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Jo C.
Jo C., Barrister
Category: Law
Satisfied Customers: 71031
Experience:  Over 5 years in practice
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A stray cat in poor condition visits our house twice a day

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A stray cat in poor condition visits our house twice a day for several weeks. He comes in and stays some time, but not at night. I put collar on with message asking if the cat is owned or a stray with my tele No for a reply. There has been no reply. I took the cat to the vet to see if he is microchipped and he is. Vet contacted owner and results show there are two owners, both claiming that the cat is theirs and that they both want him back. The vet cannot give me any legal advice and there seems to be a dispute between the breeder (one owner) and the "owner" who lives somewhere near to my house. This seems to be involving the police. The vet has given me the telephone number of the local owner so that I may make contact. The cat has been missing since August. I do not know what to do. All I want is for the cat to be returned to its rightful owner, but who is that?
Any help that you can give would be appreciated

Thank you for your question. My name is XXXXX XXXXX I will try to help with this.

What would you like to know about this please?
Customer: replied 3 years ago.

I would like to know whether I should reply to the local owner. Would I then become involved in their dispute? On advice from the vet I did keep the cat in last night but unfortunately it escaped out the door this morning. I am sure that he will return later as he nearly alway does or if not tomorrow morning.


Is this a moggy or a valuable pedigree cat?
Customer: replied 3 years ago.

The Vet said that he is a Bengal . He has not been castrated.

Ok. That will be the issue.

The simple answer is that it depends really what you want to do about this.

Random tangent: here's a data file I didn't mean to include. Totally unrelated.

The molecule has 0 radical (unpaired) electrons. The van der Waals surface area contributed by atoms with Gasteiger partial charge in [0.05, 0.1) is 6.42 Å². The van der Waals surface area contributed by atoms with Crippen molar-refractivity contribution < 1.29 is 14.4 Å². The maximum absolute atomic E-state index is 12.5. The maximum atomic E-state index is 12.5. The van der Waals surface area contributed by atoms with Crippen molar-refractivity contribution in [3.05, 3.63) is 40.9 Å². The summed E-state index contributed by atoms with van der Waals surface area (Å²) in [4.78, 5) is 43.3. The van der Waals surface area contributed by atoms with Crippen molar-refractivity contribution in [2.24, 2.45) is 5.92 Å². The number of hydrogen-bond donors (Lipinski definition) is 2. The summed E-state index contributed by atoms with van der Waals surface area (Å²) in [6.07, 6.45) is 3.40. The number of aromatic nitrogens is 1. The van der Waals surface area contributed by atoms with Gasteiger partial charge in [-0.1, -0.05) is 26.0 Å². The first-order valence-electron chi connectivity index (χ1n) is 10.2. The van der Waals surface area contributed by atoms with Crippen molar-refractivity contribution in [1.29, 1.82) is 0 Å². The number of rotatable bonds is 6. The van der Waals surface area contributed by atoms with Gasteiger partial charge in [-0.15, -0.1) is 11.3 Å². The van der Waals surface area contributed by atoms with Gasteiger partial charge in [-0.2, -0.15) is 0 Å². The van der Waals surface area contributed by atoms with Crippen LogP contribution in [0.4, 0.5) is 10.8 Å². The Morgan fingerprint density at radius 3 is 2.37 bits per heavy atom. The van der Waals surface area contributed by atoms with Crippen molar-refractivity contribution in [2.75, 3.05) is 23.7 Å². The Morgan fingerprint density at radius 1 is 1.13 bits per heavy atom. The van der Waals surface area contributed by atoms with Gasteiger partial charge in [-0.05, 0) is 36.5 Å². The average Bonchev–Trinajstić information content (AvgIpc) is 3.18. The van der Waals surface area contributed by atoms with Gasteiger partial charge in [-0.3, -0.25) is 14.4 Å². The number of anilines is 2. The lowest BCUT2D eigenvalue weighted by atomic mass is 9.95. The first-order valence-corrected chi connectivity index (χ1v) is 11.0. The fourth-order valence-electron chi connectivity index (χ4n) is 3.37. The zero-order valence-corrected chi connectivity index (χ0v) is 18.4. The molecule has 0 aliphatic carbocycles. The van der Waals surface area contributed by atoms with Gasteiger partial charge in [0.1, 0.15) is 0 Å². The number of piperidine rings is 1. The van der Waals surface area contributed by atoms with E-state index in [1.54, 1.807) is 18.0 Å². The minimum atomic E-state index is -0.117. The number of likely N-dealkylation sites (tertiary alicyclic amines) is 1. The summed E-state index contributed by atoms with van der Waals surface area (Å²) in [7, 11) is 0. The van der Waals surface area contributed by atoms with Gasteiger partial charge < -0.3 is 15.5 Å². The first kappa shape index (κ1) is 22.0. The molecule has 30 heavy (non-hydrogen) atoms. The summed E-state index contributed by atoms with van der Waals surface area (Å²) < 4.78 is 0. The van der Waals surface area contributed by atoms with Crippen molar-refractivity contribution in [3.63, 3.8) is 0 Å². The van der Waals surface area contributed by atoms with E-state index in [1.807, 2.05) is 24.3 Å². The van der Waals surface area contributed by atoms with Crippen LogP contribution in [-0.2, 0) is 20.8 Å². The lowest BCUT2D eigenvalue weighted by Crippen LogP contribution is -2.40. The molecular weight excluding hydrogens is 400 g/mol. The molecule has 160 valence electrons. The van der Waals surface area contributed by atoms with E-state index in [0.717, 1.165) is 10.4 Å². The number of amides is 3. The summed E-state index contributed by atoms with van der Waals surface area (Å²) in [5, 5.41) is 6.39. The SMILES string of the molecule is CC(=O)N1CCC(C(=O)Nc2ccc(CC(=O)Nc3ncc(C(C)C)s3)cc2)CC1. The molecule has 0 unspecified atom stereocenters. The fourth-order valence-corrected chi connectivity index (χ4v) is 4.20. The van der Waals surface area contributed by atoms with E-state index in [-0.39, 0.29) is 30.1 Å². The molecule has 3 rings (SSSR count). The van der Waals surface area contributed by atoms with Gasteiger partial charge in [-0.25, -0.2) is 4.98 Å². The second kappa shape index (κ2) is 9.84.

There is no way that you can mediate their dispute. Its for a court to resolve. You cannot be expected to ascertain who is the true owner of this cat.

If you want to protect yourself from legal action then the simple answer is to hand the cat back to the ostensible owner. Then if the breeder has any issues over this he will have to sue the owner and you fall away.

If you don't want to hand the cat back to either because of animal welfare concerns then you do run the risk of being sued for return of the cat and liable for costs but they could be mitigated by just returning him when you receive a summons if you ever do.

The truth here is that the owner does not seem particularly concerned about the cat because he has not been responding to your notes so whether he would sue is another matter. Obviously Bengal Toms do have a financial value though.

Can I clarify anything for you?

Jo C. and other Law Specialists are ready to help you
Customer: replied 3 years ago.

sorry I was called away and did not give feedback. I am very pleased with your handling of this problem I have.

No problem and all the best.

Remember that I am always available to help with your questions. Even if I am in Court I will usually pick up a question within 12 hours. For future information, please start your question with ‘For Jo C’.